US 4914474 A
A servo controlled film drive for an automatic microfilm camera wherein the rotation of the metering roller of the film drive is electroncially synchronized to the rotation of the drive rollers of the document transport. The film drive is powered by a DC motor, while the document transport is powered by an AC motor (main drive motor). The variable speed film drive is computer programmable and uses phase-locked loop control circuits and optical incremental shaft encoders to maintain precise synchronization between the metering roller and the drive rollers at a predetermined ratio. The angular motion of the metering roller relative to the angular motion of the drive rollers is directly proportional to the linear velocity of the film relative to the linear velocity of the document in the transport. This relationship is directly proportional to the reduction ratio of the microfilm camera.
1. In an automatic microfilm camera including a document transport system for transporting individual documents of varying size the improvement comprising:
means for driving said transport system;
means for monitoring the speed of said document transport system and generating a first signal proportional thereto;
an intermittently operable film drive;
means for driving said film drive only when documents are present in said transport system;
means for generating a second signal in response to said first signal; and
means for controlling the speed of said film drive in response to said second signal so as to electronically synchronize with respect to a predetermined ratio the speed of said film drive when driven to the speed of said document transport.
2. An automatic microfilm camera according to claim 1 wherein said means for monitoring the speed of said document transport system comprises an optical incremental encoder.
3. An automatic microfilm camera according to claim 2 wherein said means for driving said document transport comprises an AC motor.
4. An automatic microfilm camera according to claim 3 wherein said means for driving said film comprises a DC motor.
5. An automatic microfilm camera according to claim 4 wherein the means for controlling the speed of said DC motor comprises a servo amplifier.
6. An automatic microfilm camera according to claim 5 wherein the means for generating said second signal comprises a programmable frequency multiplier.
7. An automatic microfilm camera according to claim 6 wherein said servo amplifier controlled DC motor is gear driven to drive a metering roller, film take-up reel and film supply reel.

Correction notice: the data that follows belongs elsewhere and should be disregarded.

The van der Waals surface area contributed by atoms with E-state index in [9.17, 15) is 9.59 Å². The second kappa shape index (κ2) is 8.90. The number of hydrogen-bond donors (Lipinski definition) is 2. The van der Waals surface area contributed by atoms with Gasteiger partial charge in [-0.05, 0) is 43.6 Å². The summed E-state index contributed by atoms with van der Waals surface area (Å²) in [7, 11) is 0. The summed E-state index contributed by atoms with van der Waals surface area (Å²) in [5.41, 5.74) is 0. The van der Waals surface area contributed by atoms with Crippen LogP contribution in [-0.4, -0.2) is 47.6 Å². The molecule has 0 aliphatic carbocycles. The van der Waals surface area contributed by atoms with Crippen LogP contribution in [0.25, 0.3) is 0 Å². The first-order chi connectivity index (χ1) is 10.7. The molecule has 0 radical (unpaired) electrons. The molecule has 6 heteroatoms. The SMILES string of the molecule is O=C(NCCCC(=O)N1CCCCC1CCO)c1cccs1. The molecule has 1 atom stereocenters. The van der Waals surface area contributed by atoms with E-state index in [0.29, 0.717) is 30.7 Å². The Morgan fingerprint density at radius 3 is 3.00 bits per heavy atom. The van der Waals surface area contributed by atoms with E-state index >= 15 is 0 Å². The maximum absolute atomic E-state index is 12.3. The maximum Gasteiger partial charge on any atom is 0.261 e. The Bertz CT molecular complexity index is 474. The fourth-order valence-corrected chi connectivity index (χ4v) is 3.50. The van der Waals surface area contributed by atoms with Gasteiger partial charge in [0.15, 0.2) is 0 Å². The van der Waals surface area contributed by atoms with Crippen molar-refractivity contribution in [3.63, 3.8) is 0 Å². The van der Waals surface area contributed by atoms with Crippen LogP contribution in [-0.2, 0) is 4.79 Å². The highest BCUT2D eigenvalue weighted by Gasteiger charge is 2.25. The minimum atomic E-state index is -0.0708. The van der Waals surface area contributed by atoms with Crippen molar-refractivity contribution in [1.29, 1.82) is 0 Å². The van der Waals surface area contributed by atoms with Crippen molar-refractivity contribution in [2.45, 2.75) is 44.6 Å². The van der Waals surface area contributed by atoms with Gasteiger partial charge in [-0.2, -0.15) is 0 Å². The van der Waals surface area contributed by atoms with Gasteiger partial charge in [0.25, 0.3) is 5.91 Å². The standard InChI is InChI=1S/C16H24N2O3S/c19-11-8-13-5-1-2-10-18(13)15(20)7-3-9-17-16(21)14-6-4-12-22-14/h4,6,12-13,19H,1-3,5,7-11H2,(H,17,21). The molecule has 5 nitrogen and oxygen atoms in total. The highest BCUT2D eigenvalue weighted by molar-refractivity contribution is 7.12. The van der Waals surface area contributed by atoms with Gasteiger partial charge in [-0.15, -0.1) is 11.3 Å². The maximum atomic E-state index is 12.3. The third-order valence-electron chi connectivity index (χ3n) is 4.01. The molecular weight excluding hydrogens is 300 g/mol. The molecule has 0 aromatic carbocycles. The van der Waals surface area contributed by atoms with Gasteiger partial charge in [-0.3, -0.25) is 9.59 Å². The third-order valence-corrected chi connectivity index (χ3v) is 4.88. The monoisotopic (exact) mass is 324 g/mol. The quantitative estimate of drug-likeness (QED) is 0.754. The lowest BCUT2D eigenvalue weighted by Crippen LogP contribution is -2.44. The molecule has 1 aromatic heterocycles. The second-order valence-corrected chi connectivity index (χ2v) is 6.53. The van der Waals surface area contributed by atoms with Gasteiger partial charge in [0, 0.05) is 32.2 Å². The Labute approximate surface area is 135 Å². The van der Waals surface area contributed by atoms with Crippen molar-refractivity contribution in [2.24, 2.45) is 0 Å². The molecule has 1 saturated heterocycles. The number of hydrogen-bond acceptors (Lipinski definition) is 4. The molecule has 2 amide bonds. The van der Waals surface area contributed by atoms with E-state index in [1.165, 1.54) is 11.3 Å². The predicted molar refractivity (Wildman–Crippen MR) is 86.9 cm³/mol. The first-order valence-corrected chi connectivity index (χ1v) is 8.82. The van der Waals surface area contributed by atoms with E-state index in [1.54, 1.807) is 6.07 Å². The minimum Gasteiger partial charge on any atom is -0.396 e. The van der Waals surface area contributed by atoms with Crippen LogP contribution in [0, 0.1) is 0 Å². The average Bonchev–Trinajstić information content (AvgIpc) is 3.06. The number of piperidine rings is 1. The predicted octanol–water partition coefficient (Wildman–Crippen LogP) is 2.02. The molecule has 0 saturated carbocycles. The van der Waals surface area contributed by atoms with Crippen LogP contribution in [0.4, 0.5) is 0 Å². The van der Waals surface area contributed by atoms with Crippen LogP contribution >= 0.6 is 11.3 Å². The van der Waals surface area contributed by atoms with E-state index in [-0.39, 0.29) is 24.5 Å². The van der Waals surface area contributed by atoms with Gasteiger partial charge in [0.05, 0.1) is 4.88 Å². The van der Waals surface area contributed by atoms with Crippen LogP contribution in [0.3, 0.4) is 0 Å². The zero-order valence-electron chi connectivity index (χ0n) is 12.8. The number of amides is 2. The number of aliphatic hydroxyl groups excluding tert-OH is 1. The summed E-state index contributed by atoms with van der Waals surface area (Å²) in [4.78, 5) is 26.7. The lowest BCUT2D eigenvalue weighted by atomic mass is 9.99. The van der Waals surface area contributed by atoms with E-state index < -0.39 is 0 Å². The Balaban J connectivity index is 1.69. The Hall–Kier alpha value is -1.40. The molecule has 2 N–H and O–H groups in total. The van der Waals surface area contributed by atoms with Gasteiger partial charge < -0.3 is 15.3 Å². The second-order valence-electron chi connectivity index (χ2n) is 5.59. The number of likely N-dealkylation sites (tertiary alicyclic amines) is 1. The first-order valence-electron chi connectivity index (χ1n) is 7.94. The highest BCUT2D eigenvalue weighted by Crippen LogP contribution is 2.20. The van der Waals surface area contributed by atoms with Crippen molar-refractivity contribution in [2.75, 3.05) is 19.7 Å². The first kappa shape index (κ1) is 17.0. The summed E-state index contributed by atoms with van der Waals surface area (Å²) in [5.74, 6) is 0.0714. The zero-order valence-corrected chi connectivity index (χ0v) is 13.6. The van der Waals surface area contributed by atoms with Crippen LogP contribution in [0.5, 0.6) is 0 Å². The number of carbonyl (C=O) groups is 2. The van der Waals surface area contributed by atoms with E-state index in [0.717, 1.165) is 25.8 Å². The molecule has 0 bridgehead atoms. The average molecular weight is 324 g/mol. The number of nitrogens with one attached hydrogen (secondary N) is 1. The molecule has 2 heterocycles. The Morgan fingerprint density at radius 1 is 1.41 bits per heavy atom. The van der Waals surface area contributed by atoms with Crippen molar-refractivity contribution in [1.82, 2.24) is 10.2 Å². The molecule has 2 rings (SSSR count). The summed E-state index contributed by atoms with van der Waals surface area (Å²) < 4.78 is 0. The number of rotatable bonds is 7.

8. An automatic microfilm camera according to claim 3 wherein said microfilm camera further includes a computer programmable frequency for increasing the frequency of the signal indicative of the speed of said AC motor.
9. An automatic microfilm camera according to claim 6 wherein said programmable frequency multiplier includes phase-locked loop control means and ensures that the frequency of the output signal from said computer programmable frequency multiplier is a multiple of the signal frequency from said optical encoder.
10. An automatic microfilm camera according to claim 5 wherein said means for controlling the speed of said DC motor further includes an optical feedback encoder on said motor and a phase-locked loop control means connected to said servo amplifier and said feedback encoder.
The present invention relates to an automatic microfilm camera where the film drive is electronically synchronized according to a predetermined ratio to the speed of the drive means for the document transport system.
Reference is made to commonly-assigned, copending U.S. patent applications Ser. No. 204,794, entitled "AUTOMATIC LENS SELECTION OR DESIRED OPTICAL REDUCTION RATIO IN A MICROFILM CAMERA", in the names of E. E. Townsend and R. V. Barry, and Ser. No. 204,795, entitled "AUTOMATIC ADJUSTMENT OF FOCAL LENGTH TO OBTAIN DESIRED OPTICAL REDUCTION RATIO IN A MICROFILM CAMERA", in the name of E. E. Townsend, both filed concurrently herewith.
Microfilm copying is a process in which photographically reduced images of documents are sequentially formed, usually in successive frames on a reel of film. The microphotographing process involves moving the documents to a copy area, exposing the film, and thereafter removing the documents from the copy area. During this process, the film speed required for normal microfilming is directly proportional to the optical reduction ratio. In a rotary microfilmer, the document and film are in continuous motion during the microphotographing process. The film drive of a typical rotary microfilmer enables the film to be driven in a high speed mode (for rapid film advance) and at least one other speed for normal microfilming operation. In the past, a single AC main drive motor has been used to drive documents through the document transport system and simultaneously drive the film via a mechanical gearbox and electromechanical clutches. The mechanical gearbox reduced the high speed output of the main drive motor to the required low speed of the film drive by using a combination of timing belts, pulleys, and various types of gears.